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Teaching Children with Attention Deficit Disorder

Part 2



Credits



Source

Council for Exceptional Children, Reston, Va. and ERIC Clearinghouse on Handicapped and Gifted Children, Reston, Va.

Contents

Defining Attention Deficit Disorders (ADD)

Attention Deficit Hyperactivity Disorder (ADHD)

Undifferentiated Attention Deficit Disorder

Establishing The Proper Learning Environment

Giving Instructions To Students With ADD

Giving Assignments

Modifying Behavior And Enhancing Self-Esteem

Other Educational Recommendations

References


Forums

Learning and Other Disabilities

Education and Kids


Related Articles

Attention-Deficit / Hyperactivity Disorder (from NICHCY)

Students with Attention Deficit Disorder (from HEATH Resource Center)

Diet Therapy For Attention Deficit Hyperactivity Disorder (from Feingold Assoc.)

Attention Deficit - Hyperactivity Disorder A Guide for Parents (from LDA)


Back to Part 1

Modifying Behavior And Enhancing Self-Esteem

Providing Supervision and Discipline:

  • Remain calm, state the infraction of the rule, and avoid debating or arguing with the student.

  • Have preestablished consequences for misbehavior.

  • Administer consequences immediately, and monitor proper behavior frequently.

  • Enforce classroom rules consistently.

  • Make sure the discipline fits the "crime," without harshness.

  • Avoid ridicule and criticism. Remember, children with ADD have difficulty staying in control.

  • Avoid publicly reminding students on medication to "take their medicine."

Providing Encouragement:

  • Reward more than you punish, in order to build self-esteem.

  • Praise immediately any and all good behavior and performance.

  • Change rewards if they are not effective in motivating behavioral change.

  • Find ways to encourage the child.

  • Teach the child to reward himself or herself. Encourage positive self-talk (e.g., "You did very well remaining in your seat today. How do you feel about that?"). This encourages the child to think positively about himself or herself.

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Other Educational Recommendations

Educational, psychological, and/or neurological testing to determine learning style and cognitive ability and to rule out any learning disabilities (common in about 30% of students with ADD).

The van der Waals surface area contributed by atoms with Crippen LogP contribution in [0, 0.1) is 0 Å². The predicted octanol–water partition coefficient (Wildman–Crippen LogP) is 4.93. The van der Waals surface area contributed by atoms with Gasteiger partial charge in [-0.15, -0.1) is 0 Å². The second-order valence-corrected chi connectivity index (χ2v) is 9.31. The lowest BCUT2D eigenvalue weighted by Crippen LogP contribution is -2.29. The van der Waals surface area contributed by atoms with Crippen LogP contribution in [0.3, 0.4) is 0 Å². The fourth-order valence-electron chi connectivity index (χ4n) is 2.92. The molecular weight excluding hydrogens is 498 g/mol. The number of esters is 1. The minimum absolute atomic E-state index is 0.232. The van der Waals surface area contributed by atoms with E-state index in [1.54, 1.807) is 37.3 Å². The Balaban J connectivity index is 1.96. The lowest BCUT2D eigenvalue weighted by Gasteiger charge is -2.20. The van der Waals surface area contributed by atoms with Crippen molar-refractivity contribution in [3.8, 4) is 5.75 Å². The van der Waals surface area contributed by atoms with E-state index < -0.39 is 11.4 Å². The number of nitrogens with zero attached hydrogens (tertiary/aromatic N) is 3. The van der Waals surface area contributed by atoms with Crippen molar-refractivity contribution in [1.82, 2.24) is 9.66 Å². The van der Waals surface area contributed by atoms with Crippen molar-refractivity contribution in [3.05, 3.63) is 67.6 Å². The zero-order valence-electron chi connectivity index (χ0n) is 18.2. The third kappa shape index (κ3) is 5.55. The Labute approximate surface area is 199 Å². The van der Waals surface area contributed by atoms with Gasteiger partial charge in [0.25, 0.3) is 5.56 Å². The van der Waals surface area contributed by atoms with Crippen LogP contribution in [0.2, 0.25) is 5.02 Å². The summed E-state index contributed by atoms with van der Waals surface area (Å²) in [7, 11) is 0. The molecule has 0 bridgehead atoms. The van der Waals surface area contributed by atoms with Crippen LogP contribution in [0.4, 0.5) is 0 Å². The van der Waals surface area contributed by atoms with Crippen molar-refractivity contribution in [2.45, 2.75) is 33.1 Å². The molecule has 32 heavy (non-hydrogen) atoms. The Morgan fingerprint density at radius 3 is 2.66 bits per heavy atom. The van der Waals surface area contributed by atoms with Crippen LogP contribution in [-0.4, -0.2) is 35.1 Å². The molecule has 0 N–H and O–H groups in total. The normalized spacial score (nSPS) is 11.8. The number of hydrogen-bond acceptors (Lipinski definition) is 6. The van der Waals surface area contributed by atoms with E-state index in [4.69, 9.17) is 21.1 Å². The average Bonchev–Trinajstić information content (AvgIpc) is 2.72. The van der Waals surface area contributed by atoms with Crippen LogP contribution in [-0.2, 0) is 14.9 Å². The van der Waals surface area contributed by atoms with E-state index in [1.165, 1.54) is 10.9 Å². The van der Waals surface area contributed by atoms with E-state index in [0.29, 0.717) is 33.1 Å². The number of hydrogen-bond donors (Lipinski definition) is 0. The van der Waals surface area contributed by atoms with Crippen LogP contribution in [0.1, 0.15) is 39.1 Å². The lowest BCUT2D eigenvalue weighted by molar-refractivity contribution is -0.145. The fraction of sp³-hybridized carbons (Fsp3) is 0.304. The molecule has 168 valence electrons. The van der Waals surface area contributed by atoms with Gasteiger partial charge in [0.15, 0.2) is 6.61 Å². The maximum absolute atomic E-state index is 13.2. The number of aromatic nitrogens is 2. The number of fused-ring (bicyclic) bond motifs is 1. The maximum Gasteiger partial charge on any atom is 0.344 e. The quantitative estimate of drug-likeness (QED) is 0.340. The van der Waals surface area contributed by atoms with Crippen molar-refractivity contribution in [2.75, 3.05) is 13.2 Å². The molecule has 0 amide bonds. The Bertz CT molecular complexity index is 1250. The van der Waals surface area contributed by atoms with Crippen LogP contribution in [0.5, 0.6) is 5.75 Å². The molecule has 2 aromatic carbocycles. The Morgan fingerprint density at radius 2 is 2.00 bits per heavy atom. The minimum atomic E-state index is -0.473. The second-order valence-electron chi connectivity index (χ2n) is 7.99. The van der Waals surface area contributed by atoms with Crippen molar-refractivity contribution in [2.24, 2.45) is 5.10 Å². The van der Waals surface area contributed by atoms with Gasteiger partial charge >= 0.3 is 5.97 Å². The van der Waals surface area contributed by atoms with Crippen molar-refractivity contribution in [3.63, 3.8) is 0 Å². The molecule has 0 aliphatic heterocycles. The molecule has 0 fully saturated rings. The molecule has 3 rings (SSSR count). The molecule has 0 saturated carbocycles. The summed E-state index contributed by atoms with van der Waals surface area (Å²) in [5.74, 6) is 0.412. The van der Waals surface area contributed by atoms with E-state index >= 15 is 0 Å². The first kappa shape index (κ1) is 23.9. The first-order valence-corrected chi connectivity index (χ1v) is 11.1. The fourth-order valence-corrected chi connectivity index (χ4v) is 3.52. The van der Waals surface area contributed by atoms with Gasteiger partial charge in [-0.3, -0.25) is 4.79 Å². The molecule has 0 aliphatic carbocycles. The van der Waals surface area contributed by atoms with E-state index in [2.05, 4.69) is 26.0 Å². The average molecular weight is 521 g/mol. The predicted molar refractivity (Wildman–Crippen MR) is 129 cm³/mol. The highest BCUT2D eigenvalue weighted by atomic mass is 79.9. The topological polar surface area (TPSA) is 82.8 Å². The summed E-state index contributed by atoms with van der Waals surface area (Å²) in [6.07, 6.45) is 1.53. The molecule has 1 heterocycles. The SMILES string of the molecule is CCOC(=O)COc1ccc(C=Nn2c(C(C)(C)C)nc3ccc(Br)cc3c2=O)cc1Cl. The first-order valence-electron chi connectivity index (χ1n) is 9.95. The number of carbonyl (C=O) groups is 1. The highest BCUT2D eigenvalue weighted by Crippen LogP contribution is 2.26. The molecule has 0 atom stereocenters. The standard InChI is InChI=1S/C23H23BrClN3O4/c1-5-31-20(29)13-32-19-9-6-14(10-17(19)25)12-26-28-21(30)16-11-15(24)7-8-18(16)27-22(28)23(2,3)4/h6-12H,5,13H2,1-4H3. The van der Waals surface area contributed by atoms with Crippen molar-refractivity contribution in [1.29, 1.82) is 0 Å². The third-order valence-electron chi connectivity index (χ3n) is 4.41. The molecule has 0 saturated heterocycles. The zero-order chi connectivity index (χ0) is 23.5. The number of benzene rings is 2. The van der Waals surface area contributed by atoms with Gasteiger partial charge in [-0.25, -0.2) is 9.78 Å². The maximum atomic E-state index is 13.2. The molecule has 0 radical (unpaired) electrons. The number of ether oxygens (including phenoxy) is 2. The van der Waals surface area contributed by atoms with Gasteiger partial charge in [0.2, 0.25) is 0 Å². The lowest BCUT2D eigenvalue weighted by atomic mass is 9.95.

A private tutor and/or peer tutoring at school.

A class that has a low student-teacher ratio.

Social skills training and organizational skills training.

Training in cognitive restructuring (positive "self-talk," e.g., "I did that well.").

Use of a word processor or computer for schoolwork.

Individualized activities that are mildly competitive or noncompetitive such as bowling, walking, swimming, jogging, biking, karate. (Note: Children with ADD may do less well than their peers in team sports.)

Involvement in social activities such as scouting, church groups, or other youth organizations that help develop social skills and self-esteem.

Allowing children with ADD to play with younger children if that is where they fit in. Many children with ADD have more in common with younger children than with their age-peers. They can still develop valuable social skills from interaction with younger children.

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References

American Psychiatric Association. (1987). Diagnostic and statistical manual of mental disorders (3rd ed., rev.) (DSM-III-R). Washington, DC: APA.

Suggested Reading

Barkley, R. (1981). Hyperactive children. New York: Guilford.

Canter, L., & Canter, M. (1982). Assertive discipline for parents. Santa Monica, CA: Canter & Associates.

Friedman, R. (1987). Attention deficit disorder and hyperactivity. Danville, IL: Interstate Printers and Publishers.

O'Brien, M. (1986). Attention deficit disorder with hyperactivity: A review. Journal of Special Education, 20(3), 281-297.

Parker, H. (1988). The ADD hyperactivity workbook for parents, teachers, and kids. Plantation, FL: Impact Publications.

Phelan, T. ADD-hyperactivity. Carol Stream, IL: Author.

Silver, L. (1984). The misunderstood child. New York: McGraw-Hill.

Wender, P. (1987). The hyperactive child, adolescent and adult. New York: Oxford University Press.

For more information on ADD, write to:

CHADD
Children with Attention Deficit Disorder
1859 North Pine Island Road
Suite 185
Plantation, FL 33322
(305) 587-3700

Contact your local school psychologist, examiner, or personnel in charge of assessment and diagnosis in your school district for specific information and local programs.

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Credits

This publication was prepared with funding from the U.S. Department of Education, Office of Educational Research and Improvement, under contract no. RI88062207. The opinions expressed in this report do not necessarily reflect the positions or policies of OERI or the Department of Education.

ED313868 89 ERIC EC Digest #462.

This digest was created by ERIC, the educational resources information center. For more information about ERIC, contact access eric 1-800-let-ERIC

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